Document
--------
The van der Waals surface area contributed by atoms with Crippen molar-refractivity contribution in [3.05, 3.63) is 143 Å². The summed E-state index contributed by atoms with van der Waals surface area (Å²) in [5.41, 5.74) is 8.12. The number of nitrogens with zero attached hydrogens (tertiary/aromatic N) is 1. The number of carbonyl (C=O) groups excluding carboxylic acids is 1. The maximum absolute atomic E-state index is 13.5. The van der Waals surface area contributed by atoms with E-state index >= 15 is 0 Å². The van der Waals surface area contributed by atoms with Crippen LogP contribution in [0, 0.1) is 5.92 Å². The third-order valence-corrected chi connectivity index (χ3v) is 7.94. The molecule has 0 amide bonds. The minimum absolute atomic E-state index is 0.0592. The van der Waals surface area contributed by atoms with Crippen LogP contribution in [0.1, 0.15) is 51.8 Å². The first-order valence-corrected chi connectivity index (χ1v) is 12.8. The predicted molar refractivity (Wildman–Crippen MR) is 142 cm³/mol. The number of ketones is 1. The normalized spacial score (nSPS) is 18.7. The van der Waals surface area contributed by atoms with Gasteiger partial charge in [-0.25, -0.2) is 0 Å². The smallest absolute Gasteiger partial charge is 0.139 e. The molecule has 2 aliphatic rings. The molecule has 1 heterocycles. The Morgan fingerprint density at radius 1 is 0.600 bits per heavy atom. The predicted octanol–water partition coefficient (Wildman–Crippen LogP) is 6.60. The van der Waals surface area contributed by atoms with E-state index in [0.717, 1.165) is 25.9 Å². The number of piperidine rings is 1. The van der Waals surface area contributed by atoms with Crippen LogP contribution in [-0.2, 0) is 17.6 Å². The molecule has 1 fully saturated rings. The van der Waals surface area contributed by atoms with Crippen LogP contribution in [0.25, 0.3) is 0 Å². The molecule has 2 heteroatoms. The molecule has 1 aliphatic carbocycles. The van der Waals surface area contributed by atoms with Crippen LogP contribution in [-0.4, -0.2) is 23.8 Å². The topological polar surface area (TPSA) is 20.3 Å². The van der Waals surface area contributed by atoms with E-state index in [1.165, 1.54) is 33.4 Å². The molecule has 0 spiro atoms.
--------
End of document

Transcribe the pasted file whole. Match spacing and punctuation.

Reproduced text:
The van der Waals surface area contributed by atoms with Crippen molar-refractivity contribution in [3.05, 3.63) is 143 Å². The summed E-state index contributed by atoms with van der Waals surface area (Å²) in [5.41, 5.74) is 8.12. The number of nitrogens with zero attached hydrogens (tertiary/aromatic N) is 1. The number of carbonyl (C=O) groups excluding carboxylic acids is 1. The maximum absolute atomic E-state index is 13.5. The van der Waals surface area contributed by atoms with E-state index >= 15 is 0 Å². The van der Waals surface area contributed by atoms with Crippen LogP contribution in [0, 0.1) is 5.92 Å². The third-order valence-corrected chi connectivity index (χ3v) is 7.94. The molecule has 0 amide bonds. The minimum absolute atomic E-state index is 0.0592. The van der Waals surface area contributed by atoms with Crippen LogP contribution in [0.1, 0.15) is 51.8 Å². The first-order valence-corrected chi connectivity index (χ1v) is 12.8. The predicted molar refractivity (Wildman–Crippen MR) is 142 cm³/mol. The number of ketones is 1. The normalized spacial score (nSPS) is 18.7. The van der Waals surface area contributed by atoms with Gasteiger partial charge in [-0.25, -0.2) is 0 Å². The smallest absolute Gasteiger partial charge is 0.139 e. The molecule has 2 aliphatic rings. The molecule has 1 heterocycles. The Morgan fingerprint density at radius 1 is 0.600 bits per heavy atom. The predicted octanol–water partition coefficient (Wildman–Crippen LogP) is 6.60. The van der Waals surface area contributed by atoms with E-state index in [0.717, 1.165) is 25.9 Å². The number of piperidine rings is 1. The van der Waals surface area contributed by atoms with Crippen LogP contribution in [-0.2, 0) is 17.6 Å². The molecule has 1 fully saturated rings. The van der Waals surface area contributed by atoms with Crippen LogP contribution in [0.25, 0.3) is 0 Å². The molecule has 2 heteroatoms. The molecule has 1 aliphatic carbocycles. The van der Waals surface area contributed by atoms with Crippen LogP contribution in [-0.4, -0.2) is 23.8 Å². The topological polar surface area (TPSA) is 20.3 Å². The van der Waals surface area contributed by atoms with E-state index in [1.165, 1.54) is 33.4 Å². The molecule has 0 spiro atoms.